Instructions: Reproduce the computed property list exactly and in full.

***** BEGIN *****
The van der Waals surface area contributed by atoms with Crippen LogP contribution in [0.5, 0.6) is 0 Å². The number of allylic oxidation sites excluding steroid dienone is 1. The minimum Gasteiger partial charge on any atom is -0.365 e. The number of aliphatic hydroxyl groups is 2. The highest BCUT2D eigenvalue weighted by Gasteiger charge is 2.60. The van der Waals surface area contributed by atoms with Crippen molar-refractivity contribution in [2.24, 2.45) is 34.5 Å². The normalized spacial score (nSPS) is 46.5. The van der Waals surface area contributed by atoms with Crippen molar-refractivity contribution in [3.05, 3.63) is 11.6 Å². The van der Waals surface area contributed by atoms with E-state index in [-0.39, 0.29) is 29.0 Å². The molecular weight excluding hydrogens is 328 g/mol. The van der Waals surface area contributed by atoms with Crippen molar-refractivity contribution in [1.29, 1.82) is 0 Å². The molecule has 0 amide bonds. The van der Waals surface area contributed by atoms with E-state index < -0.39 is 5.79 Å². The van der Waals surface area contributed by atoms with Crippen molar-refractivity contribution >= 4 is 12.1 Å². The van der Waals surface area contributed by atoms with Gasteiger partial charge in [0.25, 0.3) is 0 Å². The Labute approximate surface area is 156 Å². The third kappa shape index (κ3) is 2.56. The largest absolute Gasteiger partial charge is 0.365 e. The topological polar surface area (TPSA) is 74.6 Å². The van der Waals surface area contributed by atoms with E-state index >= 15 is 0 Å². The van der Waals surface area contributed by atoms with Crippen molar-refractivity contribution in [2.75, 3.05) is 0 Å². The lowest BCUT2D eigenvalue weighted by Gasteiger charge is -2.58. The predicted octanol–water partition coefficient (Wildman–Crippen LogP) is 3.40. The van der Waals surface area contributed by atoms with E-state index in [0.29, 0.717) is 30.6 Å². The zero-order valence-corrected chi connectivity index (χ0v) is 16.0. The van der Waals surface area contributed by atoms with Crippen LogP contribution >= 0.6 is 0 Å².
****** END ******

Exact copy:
The van der Waals surface area contributed by atoms with Crippen LogP contribution in [0.5, 0.6) is 0 Å². The number of allylic oxidation sites excluding steroid dienone is 1. The minimum Gasteiger partial charge on any atom is -0.365 e. The number of aliphatic hydroxyl groups is 2. The highest BCUT2D eigenvalue weighted by Gasteiger charge is 2.60. The van der Waals surface area contributed by atoms with Crippen molar-refractivity contribution in [2.24, 2.45) is 34.5 Å². The normalized spacial score (nSPS) is 46.5. The van der Waals surface area contributed by atoms with Crippen molar-refractivity contribution in [3.05, 3.63) is 11.6 Å². The van der Waals surface area contributed by atoms with E-state index in [-0.39, 0.29) is 29.0 Å². The molecular weight excluding hydrogens is 328 g/mol. The van der Waals surface area contributed by atoms with Crippen molar-refractivity contribution in [1.29, 1.82) is 0 Å². The molecule has 0 amide bonds. The van der Waals surface area contributed by atoms with E-state index < -0.39 is 5.79 Å². The van der Waals surface area contributed by atoms with Crippen molar-refractivity contribution >= 4 is 12.1 Å². The van der Waals surface area contributed by atoms with Gasteiger partial charge in [0.25, 0.3) is 0 Å². The Labute approximate surface area is 156 Å². The third kappa shape index (κ3) is 2.56. The largest absolute Gasteiger partial charge is 0.365 e. The topological polar surface area (TPSA) is 74.6 Å². The van der Waals surface area contributed by atoms with E-state index >= 15 is 0 Å². The van der Waals surface area contributed by atoms with Crippen molar-refractivity contribution in [2.75, 3.05) is 0 Å². The lowest BCUT2D eigenvalue weighted by Gasteiger charge is -2.58. The predicted octanol–water partition coefficient (Wildman–Crippen LogP) is 3.40. The van der Waals surface area contributed by atoms with E-state index in [0.29, 0.717) is 30.6 Å². The zero-order valence-corrected chi connectivity index (χ0v) is 16.0. The van der Waals surface area contributed by atoms with Crippen LogP contribution >= 0.6 is 0 Å².